POTS in the Winter

Living with Postural Orthostatic Tachycardia Syndrome in the Winter

Like many others with POTS, I was very excited for winter to come. Cold weather often means being less dizzy. When it’s cold outside, our blood vessels tighten up and don’t allow as much blood pooling in the lower extremities. This is a great thing for POTS patients, because blood pooling is one of our biggest challenges.

This summer was especially difficult for me, as I experienced a POTS “crash” as the hot weather came on. It was as if all the progress I had made was lost. Everyday I felt quite ill...and I struggled to keep up with my full time job. Being outside in the hot sun almost felt matter how much water I drank and salt I consumed (I live in Utah, where the summer days are typically above 90 degrees fahrenheit).

Needless to say, I was happy to see the summer pass.

About a month back, I went to downtown Salt Lake City to look at the lights. It was quite cold. But I realized I almost didn’t feel dizzy as I was walking. It was the longest I’ve walked around without taking a break to sit down in a while. As the winter has continued, I notice that I feel notably better when I’m outside and my legs are cold.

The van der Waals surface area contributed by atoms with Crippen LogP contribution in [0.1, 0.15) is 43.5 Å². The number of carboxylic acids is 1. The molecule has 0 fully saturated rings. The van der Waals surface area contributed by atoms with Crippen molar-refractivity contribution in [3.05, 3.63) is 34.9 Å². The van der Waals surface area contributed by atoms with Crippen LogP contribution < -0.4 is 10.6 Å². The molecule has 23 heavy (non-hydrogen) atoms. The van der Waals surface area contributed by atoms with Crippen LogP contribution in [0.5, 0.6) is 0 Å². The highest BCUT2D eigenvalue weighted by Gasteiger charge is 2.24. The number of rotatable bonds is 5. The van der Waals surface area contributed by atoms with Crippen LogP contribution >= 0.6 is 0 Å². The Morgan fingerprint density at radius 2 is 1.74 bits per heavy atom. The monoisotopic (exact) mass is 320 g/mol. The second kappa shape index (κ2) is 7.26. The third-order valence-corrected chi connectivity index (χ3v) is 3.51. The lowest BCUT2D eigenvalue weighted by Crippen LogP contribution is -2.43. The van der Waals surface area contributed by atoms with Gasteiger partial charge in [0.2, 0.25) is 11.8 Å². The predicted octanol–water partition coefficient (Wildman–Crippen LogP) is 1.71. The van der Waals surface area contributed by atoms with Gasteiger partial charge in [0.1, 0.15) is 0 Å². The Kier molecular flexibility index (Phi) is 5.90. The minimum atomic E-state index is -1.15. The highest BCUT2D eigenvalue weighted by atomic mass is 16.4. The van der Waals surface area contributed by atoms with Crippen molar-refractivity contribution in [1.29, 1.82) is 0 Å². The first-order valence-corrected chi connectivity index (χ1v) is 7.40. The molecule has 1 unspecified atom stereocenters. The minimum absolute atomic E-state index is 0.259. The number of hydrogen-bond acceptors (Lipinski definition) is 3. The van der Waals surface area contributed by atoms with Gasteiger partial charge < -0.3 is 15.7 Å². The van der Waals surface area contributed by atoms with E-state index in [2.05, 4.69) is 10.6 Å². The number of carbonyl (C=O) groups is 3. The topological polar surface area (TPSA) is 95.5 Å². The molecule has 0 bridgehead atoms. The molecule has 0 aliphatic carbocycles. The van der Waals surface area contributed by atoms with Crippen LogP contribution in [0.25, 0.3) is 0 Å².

I’m not saying that I feel “normal” or “well” in the winter. I’m just saying that things aren’t quite as bad as they are in the summer. I still struggle with symptoms daily. But they aren’t as severe, and that to me is a blessing.

My fiance jokes with me that I’m much more “powerful” when I’m outside in the cold. He’s actually right. As annoying as it is to be cold, it is more annoying to feel like you’re about to faint.

Who knows, if I never get over POTS, maybe I’ll just have to move to Canada or Alaska!

I'd love to hear if you also have experienced improvements in symptoms in the winter/cold.

Please like my Facebook Page here:

Other Posts you May Enjoy

Invisible Illness:
Why POTS is a Big Deal:
Mayo Clinic Trip:

The Thought of Never Getting Better: